Craig Purcell

Craig Purcell

In the Nov. 19 edition of the Dyersville Commercial, I attempted to relate the more than 100-year history of Huberty Bottling Works and its unique place in local lore.

Since the article appeared, a reader has brought a few potential historical inaccuracies to my attention.

The challenge when doing research for historical pieces like the Huberty story or those I’ve done concerning Red Faber for the Cascade Pioneer, is identifying the quintessential source on a matter when so much of its history has long been buried. Sometimes it requires sorting through layers of sources and attributions. 

Some sources are irrefutable. For instance, Hubert Huberty’s headstone in the St. Boniface cemetery in New Vienna shows the date of his death as Sept. 29, 1925. You can say that some facts are etched in stone.

However, not everything etched in bronze can be taken at face value. A number of online sources list Red Faber’s career pitching record at 254-213, yet the bronze plaque honoring him at the National Baseball Hall of Fame reads “255-211.”

For media professionals, it reminds us of our role as part of the historical record. The danger is that an inaccuracy, or even a slight change of interpretation, can be cited as fact by future generations.

A newspaper needs to be factual in its reporting, and the Commercial and Pioneer continually strive to be so. In instances when several sources are available, we sometimes have to make judgment calls on which sources to use. 

I have no problem accepting and admitting when I am wrong, and it is plain for me to see that there was some incorrect information printed in the Huberty story.

I just can’t verify for 100 percent certainty where it first went wrong.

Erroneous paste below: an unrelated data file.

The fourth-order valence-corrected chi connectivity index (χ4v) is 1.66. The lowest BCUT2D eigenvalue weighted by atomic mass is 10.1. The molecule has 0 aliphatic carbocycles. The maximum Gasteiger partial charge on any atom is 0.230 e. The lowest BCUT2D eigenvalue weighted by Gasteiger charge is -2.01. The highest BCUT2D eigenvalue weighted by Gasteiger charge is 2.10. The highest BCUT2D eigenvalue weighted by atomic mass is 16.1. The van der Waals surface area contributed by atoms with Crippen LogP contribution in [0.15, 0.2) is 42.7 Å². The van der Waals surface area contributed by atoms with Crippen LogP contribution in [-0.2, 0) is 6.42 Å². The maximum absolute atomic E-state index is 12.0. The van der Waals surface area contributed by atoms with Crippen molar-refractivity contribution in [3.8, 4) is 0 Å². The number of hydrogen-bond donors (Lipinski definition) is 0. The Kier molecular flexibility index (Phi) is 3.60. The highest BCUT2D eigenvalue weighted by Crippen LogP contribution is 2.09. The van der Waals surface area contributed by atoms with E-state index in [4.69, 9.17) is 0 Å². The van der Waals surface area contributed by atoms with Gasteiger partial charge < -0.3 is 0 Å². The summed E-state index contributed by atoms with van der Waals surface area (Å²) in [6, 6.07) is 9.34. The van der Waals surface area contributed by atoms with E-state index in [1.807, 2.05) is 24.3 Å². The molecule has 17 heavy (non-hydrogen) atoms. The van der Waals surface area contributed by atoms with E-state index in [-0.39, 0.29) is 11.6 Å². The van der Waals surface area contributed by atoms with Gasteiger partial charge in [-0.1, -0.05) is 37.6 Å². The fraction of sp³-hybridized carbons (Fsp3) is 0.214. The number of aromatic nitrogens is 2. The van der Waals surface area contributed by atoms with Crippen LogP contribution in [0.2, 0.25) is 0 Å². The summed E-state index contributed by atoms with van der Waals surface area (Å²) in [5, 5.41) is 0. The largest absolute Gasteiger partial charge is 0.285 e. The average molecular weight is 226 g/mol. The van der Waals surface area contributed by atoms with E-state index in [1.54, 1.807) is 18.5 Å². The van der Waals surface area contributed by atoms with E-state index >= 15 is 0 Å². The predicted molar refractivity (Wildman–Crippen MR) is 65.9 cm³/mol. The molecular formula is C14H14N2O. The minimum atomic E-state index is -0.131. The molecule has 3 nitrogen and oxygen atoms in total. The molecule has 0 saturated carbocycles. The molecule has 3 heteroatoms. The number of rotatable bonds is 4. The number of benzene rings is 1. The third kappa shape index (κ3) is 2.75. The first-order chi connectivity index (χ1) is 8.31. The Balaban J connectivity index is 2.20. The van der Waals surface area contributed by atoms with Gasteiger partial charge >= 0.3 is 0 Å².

The sources I used had access to the family history, and much like my research, they also pulled their information from a variety of sources. It’s kind of like the kids’ game “Telephone.” The first person whispers a message to a second person, who repeats it to a third, and so on. When two or more teams of multiple players are relaying a message, it will most likely change the more times it is passed, and the final player on both teams will have received very different messages. The changes to the original message were miniscule each time they were made, and unintentional. 

When attempting to pinpoint exact dates and locations, the bigger picture can be easy to miss, and I think I did that justice: the Huberty story presented the company’s history the way most folks in Dyersville, New Vienna and Holy Cross remember it—as a taste from the past many would like to savor once more. 

As for Faber, the Hall of Fame representative I spoke with admitted there are inaccuracies in some of the plaques in Cooperstown. He said there is a disclaimer on the wall explaining that the statistics on the plaques were accurate for the information that was available at the time they were created.

He was not defensive in his response, and hopefully the tone of this column has not come across that way. I deeply appreciate anytime a reader points out an inaccuracy in anything I write.